The pronouncements of Juhayman and his group of ï¿½brothersï¿½ were published in Kuwait by the Dar al Taliah al Taqadumiyah (Progressive Vanguard) Publishing. One of the closest supporters of the Saudi fundamentalist was Abdel Latif al Dirbas, also known as Abu Hazza, jailed for several years in the wake of the Mecca attack and forcibly returned to Kuwait after his release.
Abu Hazza was al Maqdisiï¿½s brother in-law, since both men married sisters. At the time, al Maqdisi was affiliated with Ahl al Hadith who did not yet sanction jihad and violent confrontation. This emphasis on theory stayed with al Maqdisi throughout his life; he was a man of words and not of the sword. This was in sharp opposition to his Jordanian student, Ahmad al Khalayleh, better known as Abu Musab al Zarqawi.
Al Maqdisi disagreed sharply with other Islamist in Kuwait , especially as he branded many individuals as infidels. He was an extremist who demanded his supporters resign from government jobs and withdraw their children from mainstream schools. Abu Hazza tried to reconcile al Maqdisi with other Islamists. After Saddam Hussein invaded Iraq , al Maqdisi wrote a book, ï¿½How to Raise Leading Knights by Abandoning Corrupt Schoolsï¿½, where he attacked government schools comparing them to works by the devil.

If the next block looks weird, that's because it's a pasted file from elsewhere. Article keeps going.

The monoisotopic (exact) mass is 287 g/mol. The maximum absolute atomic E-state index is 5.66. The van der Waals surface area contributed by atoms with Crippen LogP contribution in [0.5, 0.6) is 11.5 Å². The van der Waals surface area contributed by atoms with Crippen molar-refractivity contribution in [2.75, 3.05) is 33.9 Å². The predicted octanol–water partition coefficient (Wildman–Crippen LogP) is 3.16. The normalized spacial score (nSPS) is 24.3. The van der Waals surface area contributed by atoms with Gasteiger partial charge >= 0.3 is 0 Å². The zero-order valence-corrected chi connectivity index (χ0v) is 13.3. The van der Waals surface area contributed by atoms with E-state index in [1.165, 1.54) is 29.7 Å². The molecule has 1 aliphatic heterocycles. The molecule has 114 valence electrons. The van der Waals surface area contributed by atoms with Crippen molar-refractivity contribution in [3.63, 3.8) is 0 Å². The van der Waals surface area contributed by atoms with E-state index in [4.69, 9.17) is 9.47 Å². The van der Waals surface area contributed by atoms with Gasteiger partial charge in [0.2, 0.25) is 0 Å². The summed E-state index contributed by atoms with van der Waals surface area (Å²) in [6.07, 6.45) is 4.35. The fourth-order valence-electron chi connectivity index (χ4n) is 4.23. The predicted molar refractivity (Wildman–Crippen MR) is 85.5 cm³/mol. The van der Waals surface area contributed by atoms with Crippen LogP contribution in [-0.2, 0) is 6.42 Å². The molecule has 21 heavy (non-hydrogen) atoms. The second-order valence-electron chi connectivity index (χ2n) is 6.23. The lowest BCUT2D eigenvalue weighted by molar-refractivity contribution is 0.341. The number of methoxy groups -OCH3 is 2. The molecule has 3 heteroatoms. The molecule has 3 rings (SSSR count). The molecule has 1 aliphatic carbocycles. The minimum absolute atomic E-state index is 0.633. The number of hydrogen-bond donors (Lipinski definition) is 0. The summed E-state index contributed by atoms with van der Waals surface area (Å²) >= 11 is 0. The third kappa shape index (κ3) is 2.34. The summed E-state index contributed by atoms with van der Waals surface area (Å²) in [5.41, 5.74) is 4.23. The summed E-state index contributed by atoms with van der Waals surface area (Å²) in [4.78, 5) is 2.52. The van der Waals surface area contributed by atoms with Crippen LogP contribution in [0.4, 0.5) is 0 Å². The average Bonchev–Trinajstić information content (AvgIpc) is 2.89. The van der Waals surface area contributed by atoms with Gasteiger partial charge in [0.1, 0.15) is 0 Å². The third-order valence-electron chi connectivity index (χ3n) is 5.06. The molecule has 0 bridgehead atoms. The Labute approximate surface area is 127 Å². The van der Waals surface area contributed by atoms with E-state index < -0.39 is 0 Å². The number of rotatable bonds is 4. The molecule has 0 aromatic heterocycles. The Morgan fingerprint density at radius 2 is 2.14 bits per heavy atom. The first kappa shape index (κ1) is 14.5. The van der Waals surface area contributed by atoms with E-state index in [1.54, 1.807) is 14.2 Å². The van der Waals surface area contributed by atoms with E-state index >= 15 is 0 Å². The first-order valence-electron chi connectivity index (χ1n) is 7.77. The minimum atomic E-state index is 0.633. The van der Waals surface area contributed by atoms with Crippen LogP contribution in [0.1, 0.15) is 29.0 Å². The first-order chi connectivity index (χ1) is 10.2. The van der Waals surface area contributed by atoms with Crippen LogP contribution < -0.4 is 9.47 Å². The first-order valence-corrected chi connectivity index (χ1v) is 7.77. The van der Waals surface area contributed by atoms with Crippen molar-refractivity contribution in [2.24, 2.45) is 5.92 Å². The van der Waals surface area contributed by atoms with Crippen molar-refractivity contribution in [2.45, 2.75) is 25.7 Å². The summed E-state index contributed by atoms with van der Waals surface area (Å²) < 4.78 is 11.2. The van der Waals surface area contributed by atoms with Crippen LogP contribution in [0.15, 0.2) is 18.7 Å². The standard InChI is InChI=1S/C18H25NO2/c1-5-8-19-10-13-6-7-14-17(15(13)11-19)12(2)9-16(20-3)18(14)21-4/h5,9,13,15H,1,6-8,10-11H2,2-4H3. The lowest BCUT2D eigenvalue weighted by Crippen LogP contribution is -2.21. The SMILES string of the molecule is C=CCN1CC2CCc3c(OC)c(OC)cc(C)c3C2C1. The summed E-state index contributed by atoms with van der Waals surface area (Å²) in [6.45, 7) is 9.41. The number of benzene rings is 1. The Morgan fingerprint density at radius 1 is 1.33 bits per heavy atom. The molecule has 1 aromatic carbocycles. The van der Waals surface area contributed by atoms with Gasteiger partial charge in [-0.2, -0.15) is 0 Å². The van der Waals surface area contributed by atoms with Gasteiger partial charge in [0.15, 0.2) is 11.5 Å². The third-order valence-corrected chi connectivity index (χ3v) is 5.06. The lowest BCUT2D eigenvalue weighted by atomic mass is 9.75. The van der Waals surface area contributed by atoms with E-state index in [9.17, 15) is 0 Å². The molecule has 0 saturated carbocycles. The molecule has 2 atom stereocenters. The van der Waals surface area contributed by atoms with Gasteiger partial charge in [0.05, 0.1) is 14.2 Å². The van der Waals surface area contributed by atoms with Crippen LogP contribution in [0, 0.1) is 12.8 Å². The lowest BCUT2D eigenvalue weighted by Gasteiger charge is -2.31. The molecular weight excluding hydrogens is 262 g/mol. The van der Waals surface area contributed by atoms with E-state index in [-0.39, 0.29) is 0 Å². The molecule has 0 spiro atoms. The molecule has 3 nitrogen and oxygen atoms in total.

His first mention in Saudi fundamentalist milieus came after he published a book in support of a Salafi cleric from the city of Buraidah , the capital of the Qasim in the centre of the Kingdom, Abdullah al Duwaish who died in the 1990s. The cleric had criticized Sayyid Qutb, the founder of the Muslim Brotherhood, for failing to abide by Ibh Hanbalï¿½s strict criteria in a book, ï¿½In the Shadows of the Quran.ï¿½ This bold move by had angered many, in Kuwait and abroad.
It is important, at this point in the discussion, to ask ourselves if al Maqdisi identified with the Muslim Brotherhood before breaking away from the group, or was he a mere observer who was familiar with their writings? Reading the book where he supports the breakaway Saudi cleric, one realized al Maqdisi was well versed in the Muslim Brotherhoodï¿½s literature. His criticism was based on a deep knowledge, resembling that of Ayman al Zawahiri in his book ï¿½The Bitter Harvestï¿½.